In recent times, there is a growing interest for culture of cells in three dimensional (3–D) system within a polymeric matrix (also termed scaffold) as these materials mimic the in vivo conditions and increase cell–cell interactions compared to normal two dimensional cell culture (Abbott, 2003; Harrington et al., 2013). Various synthetic biodegradable polymers including poly–lactic acid (PLA), polyglycolide (PG), and their co–polymers are most widely used in the fabrication of polymeric scaffolds (Mikos et al., 1993; Mikos et al., 1994a, Mikos et al., 1994b; Carletti et al., 2011). Amongst these, polymeric scaffold materials (PLA) blended with natural polymers like alginate, gelatin and dextran have been explored with success for adhesion, attachment and proliferation of fibroblast cells in primary culture by Nanda et al (2014).

Growth factors are special polypeptides with stimulating effects on growth and division of certain types of cells. They act as signals and facilitate cell proliferation and differentiation mechanism (Tingjun et al., 2003). Cells from multicellular organisms are dependent upon exogenous signals. But growth factors are present in negligible amount in the nutrient medium (nanogram and pictogram level per millilitre of serum). So, they have to be added in the media for survival, growth, and proliferation to promote in vitro proliferation and differentiation of specialized cells. Over the years, considerable attention has been devoted to the role of peptide growth factors in the regulation of poultry and mammalian cell growth (Cyrino and Mulvaney, 1999). Notable major peptide growth factors (GF) are fibroblast GF, epidermal GF, platelet–derived GF, vascular Endothelial GF, Insulin GF (IGF–1, IGF–2) and transforming GF (Florini and Magri, 1989; Ewton and Florini, 1990; Florini et al., 1991). These growth factors are mostly used in serum–free media and act either individually or synergistically with each other, or with other factors like proteins (bovine serum albumin), polyamines, hormones (insulin and hydrocortisone) and nutrients (cholin, linolic acid etc.) to promote in vitro proliferation and differentiation of cells (Freshney, 2010).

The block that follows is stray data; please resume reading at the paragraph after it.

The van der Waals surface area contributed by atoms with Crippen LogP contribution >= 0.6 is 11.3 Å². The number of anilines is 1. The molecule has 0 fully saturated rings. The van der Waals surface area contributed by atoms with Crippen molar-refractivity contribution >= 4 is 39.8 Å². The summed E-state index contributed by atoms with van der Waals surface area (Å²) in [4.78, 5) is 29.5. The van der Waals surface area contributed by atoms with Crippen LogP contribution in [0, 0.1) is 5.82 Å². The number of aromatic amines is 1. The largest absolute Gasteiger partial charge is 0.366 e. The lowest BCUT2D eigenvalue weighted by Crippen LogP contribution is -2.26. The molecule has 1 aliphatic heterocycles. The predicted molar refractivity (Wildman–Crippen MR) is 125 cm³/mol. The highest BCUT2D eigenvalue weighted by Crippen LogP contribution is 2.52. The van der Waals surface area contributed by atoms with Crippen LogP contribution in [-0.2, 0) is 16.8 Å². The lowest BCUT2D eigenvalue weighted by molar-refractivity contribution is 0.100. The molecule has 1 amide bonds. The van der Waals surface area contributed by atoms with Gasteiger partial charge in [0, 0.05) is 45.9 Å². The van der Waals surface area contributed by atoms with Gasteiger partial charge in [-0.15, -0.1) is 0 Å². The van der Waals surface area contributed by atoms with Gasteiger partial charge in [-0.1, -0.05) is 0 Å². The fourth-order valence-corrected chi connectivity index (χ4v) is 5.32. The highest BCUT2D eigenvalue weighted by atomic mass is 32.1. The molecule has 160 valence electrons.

Although media, nutrients, physico–chemical, growth & attachment factors play an important role in establishment of cell culture and subsequent subcultures; these may or may not give rise to an established cell line. It is because of the fact that normal cells in primary culture do not proliferate indefinitely but instead are mortal and can only divide a limited number of times and die out after a fixed number of population doubling. This is known as the Hayflick limit. Often referred to as crisis, the cells enter the state of senescence whereby cells move from actively dividing to a non–dividing state (Bols and Lee, 1994; Crane, 1999). This stage is determined by a number of intrinsic factors regulating cell cycle, such as pRb and p53 (Munger and Howley, 2002), and is accompanied by shortening of the telomeres as almost all cells and tissues, with the exception of post–mitotic cells show progressive shortening of telomeres with increased age (Wright and Shay, 2002; Ben–Porath and Weinberg, 2004). As a result, the protective ends of the chromosomes, the telomeres, gradually shorten with each cell cycle and when a critical telomere length is reached, the cell is unable to divide and the cell enters an irreversible state of quiescence (Barker et al., 2000). This is thought to involve the tumor suppressor gene p53, which arrests cell cycle progression (Kuilman et al., 2010). Cells that overcome the senescent state and have the potential to divide indefinitely in culture are referred to as immortalised (Crane, 1999). Therefore, for a cell line to become established or continuous, it must undergo transformation or immortalization. This can be induced through chemical mutagens, infection with a transforming virus or through transfection (Takarada et al., 1989; Bodnar et al., 1998; Guo et al., 2003; Butler and Nowak, 2004). Immortalization of cells or development of continuous cell line from normal cells requires telomere maintenance apart from optimal culture conditions as pointed out by several researchers (Mathon et al., 2001; Herbert et al., 2002; Wright and Shay, 2002). From this, it is clear that media, attachment factors, growth factors and other supplements simply optimize the conditions for cell proliferation and provide more opportunities to develop a continuous cell culture, but do not ensure development of a cell line from normal tissue.

  • Cell–culture Database : http://cell–lines.toku–

  • Databases On Medicine And Molecular Biology:

  • Cell Line Data Base (CLDB): (HyperCLDB) :

  • Bio–Information Web A complete information of Web–resources of Biology :–list–Y.htm

  • American Type Culture Collection (ATCC):

  • Deutsche Sammlung von Mikroorganismen und Zellkulturen GmbH (DSMZ):

  • European Collection of Cell Cultures (ECACC): http:// www. /collections /ecacc.jsp

  • Japanese Collection of Research Bioresources (JCRB):

  • RIKEN Bioresource Center Cell Bank:

  • AltTox. Org Non–animal Methods for Toxicity Testing: ttrc/ resources / data bases. html